Are You Okay to Kiss?May 19, 2009
A quick breath check in the palm of your hand can never give accurate results. Whether you're about to lean in for a smooch or start a job interview, you're better off asking a trusted friend if your breath is sweet. But what if a friend isn't around when you need one?
Tel Aviv University researchers have come up with the ultimate solution - a pocket-size breath test which lets you know if malodorous bacteria are brewing in your mouth. A blue result suggests you need a toothbrush. But if it's clear, you're "okay to kiss."
Until now, scientists believed that only one population of bacteria (the Gram-negative ones) break down the proteins in the mouth and produce foul odor. But Prof. Mel Rosenberg and Dr. Nir Sterer of TAU's Sackler Faculty of Medicine recently discovered that the other population of bacteria (the Gram-positive ones) are bad breath's bacterial partner. These bacteria appear to help the Gram-negative ones by producing enzymes that chop sugary bits off the proteins that make them more easily degraded. This enzymatic activity, present in saliva, serves as the basis for the new "OkayToKiss" test.
Prof. Rosenberg, international authority on the diagnosis and treatment of bad breath, who co-developed the kit with Dr. Sterer, published their findings this past March in the Journal of Breath Research, of which Prof. Rosenberg is editor-in-chief. An earlier invention of Prof. Rosenberg led to the development of two-phase mouthwashes that have become a hit in the UK, Israel and elsewhere.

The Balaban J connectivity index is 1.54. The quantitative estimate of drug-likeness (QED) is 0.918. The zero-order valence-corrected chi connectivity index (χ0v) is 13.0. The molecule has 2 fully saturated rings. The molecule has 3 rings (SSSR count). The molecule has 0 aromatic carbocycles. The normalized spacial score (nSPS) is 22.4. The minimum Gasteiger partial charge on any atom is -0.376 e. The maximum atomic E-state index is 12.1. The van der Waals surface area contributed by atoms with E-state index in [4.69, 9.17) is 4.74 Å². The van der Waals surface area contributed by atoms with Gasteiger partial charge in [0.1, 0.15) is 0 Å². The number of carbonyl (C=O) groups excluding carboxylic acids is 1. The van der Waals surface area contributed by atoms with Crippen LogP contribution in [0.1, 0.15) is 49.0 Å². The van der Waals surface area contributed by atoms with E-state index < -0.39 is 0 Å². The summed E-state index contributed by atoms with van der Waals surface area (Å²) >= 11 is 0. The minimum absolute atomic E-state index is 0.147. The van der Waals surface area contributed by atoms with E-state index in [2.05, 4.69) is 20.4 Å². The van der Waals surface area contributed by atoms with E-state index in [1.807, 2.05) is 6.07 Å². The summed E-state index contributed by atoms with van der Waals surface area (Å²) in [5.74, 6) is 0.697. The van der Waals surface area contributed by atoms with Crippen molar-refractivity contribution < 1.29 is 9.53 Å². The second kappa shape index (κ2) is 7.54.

From the Lab to Your Pocket
The patent-pending invention is the result of ongoing research in Prof. Rosenberg's laboratory.
"All a user has to do is dab a little bit of saliva onto a small window of the OkayToKiss kit," explains Prof. Rosenberg: "OkayToKiss will turn blue if a person has enzymes in the mouth produced by the Gram-positive bacteria. The presence of these enzymes means that the mouth is busily producing bacteria that foster nasty breath," he explains.
Apart from its social uses, the test can be used as an indicator of a person's oral hygiene, encouraging better health habits, such as flossing, brushing the teeth, or scheduling that long-delayed visit to the dentist.
OkayToKiss could be ready in about a year for commercial distribution, probably in the size of a pack of chewing gum, to fit in a pocket or purse. It is disposable and could be distributed alongside breath-controlling products.
The Science Behind the Smells
"For about 7 years now, we've suspected that there's another kind of bacteria at work in the mouth which causes bad breath," says Prof. Rosenberg. "Now, we are able to grow these bacteria from saliva in an artificial biofilm, showing that there are two distinct populations at work."
In the biofilm - the basis of the new breath test - the color difference between the Gram-positive and Gram-negative bacteria is remarkable. In the top layer of the biofilm, the bacterium take the glycoproteins in the saliva and chop off sugar residues to produce volatile proteins. On the lower layer in the biofilm, which could roughly be compared to one's tongue or inner lining of the mouth, reside the known and established Gram-negative bacteria.
Biomarkers, like the ones used by Prof. Rosenberg's new invention, are the basis of popular diagnostic kits today, like home pregnancy tests or glucose monitors used by diabetics. Checking the sweetness of one's breath may seem frivolous, but millions worry about it on a continual basis. Prof. Rosenberg's continued research into biomarkers in saliva is very promising for diagnosing other more serious disorders, including indicators for lung cancer, asthma and ulcers.